Not all ostraca are throwaway sketches or notes, some are fully finished objects in their own right. This is one of those – it was found in the temple at Deir el Medina, and shows the goddess Meretseger as a snake in front of offerings of lotus flowers.
Presumably it was a votive offering left there by a worshipper. It seems to be a standard design – I’ve seen another very similar one in Turin where the goddess and the offerings look the same but there is more text on this one than on the Turin one.
Meretseger was a fairly localised goddess associated with the Theban Necropolis. She was particularly worshipped by the craftsmen who worked on the tombs (in the Valley of the Kings etc). This little piece was probably made by one of these craftsmen to win the goddess’s favour.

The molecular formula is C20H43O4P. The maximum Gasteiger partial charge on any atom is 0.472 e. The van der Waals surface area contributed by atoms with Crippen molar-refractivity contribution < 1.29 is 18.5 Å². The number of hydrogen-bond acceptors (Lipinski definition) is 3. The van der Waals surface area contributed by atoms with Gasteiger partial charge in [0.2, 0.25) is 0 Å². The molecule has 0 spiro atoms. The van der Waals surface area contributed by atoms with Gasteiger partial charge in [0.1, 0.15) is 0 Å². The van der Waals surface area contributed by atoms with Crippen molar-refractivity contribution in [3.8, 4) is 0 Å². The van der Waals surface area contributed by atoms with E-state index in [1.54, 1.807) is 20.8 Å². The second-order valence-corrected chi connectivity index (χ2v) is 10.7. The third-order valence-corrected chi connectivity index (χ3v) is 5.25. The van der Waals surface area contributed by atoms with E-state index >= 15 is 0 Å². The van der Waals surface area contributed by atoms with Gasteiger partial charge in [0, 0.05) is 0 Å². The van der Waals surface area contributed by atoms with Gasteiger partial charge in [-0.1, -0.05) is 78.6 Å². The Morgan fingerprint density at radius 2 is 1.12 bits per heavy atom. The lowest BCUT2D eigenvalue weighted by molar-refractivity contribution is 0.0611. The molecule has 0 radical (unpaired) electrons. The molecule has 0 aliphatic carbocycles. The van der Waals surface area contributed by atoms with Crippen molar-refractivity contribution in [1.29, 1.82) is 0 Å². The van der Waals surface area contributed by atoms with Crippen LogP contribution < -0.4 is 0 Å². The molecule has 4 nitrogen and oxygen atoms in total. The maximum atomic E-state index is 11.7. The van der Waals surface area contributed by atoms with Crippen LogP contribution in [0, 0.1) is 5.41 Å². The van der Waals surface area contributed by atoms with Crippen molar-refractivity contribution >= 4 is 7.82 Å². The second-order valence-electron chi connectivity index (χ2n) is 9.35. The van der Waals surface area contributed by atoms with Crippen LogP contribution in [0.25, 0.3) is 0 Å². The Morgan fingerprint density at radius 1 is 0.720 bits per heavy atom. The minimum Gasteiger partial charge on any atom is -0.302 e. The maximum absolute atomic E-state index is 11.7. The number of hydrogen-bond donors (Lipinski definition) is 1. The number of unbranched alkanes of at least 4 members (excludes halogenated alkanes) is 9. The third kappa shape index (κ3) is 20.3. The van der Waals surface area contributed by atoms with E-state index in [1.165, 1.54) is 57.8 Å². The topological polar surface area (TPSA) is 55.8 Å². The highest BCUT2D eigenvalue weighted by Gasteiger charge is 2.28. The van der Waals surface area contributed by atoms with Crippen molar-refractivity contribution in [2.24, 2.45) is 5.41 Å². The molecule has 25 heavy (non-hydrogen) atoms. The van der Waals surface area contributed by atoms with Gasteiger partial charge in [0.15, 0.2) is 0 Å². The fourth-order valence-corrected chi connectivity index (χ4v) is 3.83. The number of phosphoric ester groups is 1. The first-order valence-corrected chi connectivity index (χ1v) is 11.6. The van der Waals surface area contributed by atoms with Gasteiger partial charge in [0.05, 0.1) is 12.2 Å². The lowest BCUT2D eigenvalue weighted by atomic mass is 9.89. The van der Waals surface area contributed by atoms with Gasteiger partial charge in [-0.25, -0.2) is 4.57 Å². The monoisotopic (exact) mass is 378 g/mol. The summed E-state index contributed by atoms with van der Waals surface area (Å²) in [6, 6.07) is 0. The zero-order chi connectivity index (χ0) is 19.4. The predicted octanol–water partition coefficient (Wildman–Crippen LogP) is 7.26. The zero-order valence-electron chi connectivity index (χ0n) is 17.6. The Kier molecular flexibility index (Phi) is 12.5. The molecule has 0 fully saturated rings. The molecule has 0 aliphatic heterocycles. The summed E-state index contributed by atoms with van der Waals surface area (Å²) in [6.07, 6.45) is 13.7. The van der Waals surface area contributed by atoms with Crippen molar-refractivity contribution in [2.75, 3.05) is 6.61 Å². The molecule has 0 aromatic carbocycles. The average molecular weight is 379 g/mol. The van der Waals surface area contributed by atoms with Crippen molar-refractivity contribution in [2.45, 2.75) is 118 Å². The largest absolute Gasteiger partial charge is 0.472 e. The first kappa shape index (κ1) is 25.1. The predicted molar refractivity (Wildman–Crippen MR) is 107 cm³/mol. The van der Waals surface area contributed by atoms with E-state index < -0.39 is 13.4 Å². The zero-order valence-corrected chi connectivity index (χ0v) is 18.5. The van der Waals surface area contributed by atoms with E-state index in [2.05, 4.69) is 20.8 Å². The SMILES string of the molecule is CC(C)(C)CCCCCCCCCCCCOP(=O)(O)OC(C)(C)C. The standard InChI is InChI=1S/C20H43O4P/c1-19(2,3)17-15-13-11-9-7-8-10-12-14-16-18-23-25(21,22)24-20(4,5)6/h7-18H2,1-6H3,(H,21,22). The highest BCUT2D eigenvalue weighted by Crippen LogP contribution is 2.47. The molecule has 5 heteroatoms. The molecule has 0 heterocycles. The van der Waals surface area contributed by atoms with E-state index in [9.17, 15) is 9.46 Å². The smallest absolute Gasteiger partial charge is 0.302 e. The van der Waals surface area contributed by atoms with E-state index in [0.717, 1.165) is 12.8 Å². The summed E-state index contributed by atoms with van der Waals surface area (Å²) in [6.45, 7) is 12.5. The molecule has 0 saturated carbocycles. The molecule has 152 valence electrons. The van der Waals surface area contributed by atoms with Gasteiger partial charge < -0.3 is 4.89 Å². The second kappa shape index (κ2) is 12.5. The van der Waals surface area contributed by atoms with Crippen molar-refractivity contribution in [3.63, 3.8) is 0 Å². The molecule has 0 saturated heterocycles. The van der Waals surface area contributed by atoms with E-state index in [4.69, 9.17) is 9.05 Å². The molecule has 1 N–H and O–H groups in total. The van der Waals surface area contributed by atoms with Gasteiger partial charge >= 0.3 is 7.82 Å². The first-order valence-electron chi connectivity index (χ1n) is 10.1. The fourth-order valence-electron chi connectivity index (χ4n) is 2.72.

ETA: Dario Nannini on Facebook tells me that the inscription says it was dedicated by the “servant in the Place of Truth, Meryre, true of voice before the great god”.
It’s now in the Cairo Museum, acc. no. JE43661.
See it on my photo site: https://photos.talesfromthetwolands.org/picture.php?/641/
See my photo of the Turin one on flickr: https://flic.kr/p/rYwhT1
I’ve written about Meretseger on the blog in the past: https://talesfromthetwolands.org/2019/10/11/she-who-loves-silence/